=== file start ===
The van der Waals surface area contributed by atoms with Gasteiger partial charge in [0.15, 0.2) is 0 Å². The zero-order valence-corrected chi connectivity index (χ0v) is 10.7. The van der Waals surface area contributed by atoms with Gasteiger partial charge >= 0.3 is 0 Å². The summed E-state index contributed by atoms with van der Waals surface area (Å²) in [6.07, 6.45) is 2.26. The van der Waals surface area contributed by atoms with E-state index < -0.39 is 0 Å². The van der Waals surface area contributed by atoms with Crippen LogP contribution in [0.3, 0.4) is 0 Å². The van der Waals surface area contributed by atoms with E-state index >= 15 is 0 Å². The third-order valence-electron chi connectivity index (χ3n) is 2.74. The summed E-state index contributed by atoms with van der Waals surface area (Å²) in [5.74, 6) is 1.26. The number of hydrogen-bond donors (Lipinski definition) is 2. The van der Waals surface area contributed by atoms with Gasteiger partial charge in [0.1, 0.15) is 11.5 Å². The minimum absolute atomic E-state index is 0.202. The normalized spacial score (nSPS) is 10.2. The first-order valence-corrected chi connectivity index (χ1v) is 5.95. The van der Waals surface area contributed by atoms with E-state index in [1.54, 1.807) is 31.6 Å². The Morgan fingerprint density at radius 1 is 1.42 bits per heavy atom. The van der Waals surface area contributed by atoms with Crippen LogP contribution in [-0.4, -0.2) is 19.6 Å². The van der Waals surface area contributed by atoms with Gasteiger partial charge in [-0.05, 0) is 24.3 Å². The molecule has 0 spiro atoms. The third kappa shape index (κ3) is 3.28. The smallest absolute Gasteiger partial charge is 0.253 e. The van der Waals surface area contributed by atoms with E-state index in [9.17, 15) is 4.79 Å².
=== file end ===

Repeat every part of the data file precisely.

The van der Waals surface area contributed by atoms with Gasteiger partial charge in [0.15, 0.2) is 0 Å². The zero-order valence-corrected chi connectivity index (χ0v) is 10.7. The van der Waals surface area contributed by atoms with Gasteiger partial charge >= 0.3 is 0 Å². The summed E-state index contributed by atoms with van der Waals surface area (Å²) in [6.07, 6.45) is 2.26. The van der Waals surface area contributed by atoms with E-state index < -0.39 is 0 Å². The van der Waals surface area contributed by atoms with Crippen LogP contribution in [0.3, 0.4) is 0 Å². The van der Waals surface area contributed by atoms with E-state index >= 15 is 0 Å². The third-order valence-electron chi connectivity index (χ3n) is 2.74. The summed E-state index contributed by atoms with van der Waals surface area (Å²) in [5.74, 6) is 1.26. The number of hydrogen-bond donors (Lipinski definition) is 2. The van der Waals surface area contributed by atoms with Gasteiger partial charge in [0.1, 0.15) is 11.5 Å². The minimum absolute atomic E-state index is 0.202. The normalized spacial score (nSPS) is 10.2. The first-order valence-corrected chi connectivity index (χ1v) is 5.95. The van der Waals surface area contributed by atoms with E-state index in [1.54, 1.807) is 31.6 Å². The Morgan fingerprint density at radius 1 is 1.42 bits per heavy atom. The van der Waals surface area contributed by atoms with Crippen LogP contribution in [-0.4, -0.2) is 19.6 Å². The van der Waals surface area contributed by atoms with Gasteiger partial charge in [-0.05, 0) is 24.3 Å². The molecule has 0 spiro atoms. The third kappa shape index (κ3) is 3.28. The smallest absolute Gasteiger partial charge is 0.253 e. The van der Waals surface area contributed by atoms with E-state index in [9.17, 15) is 4.79 Å².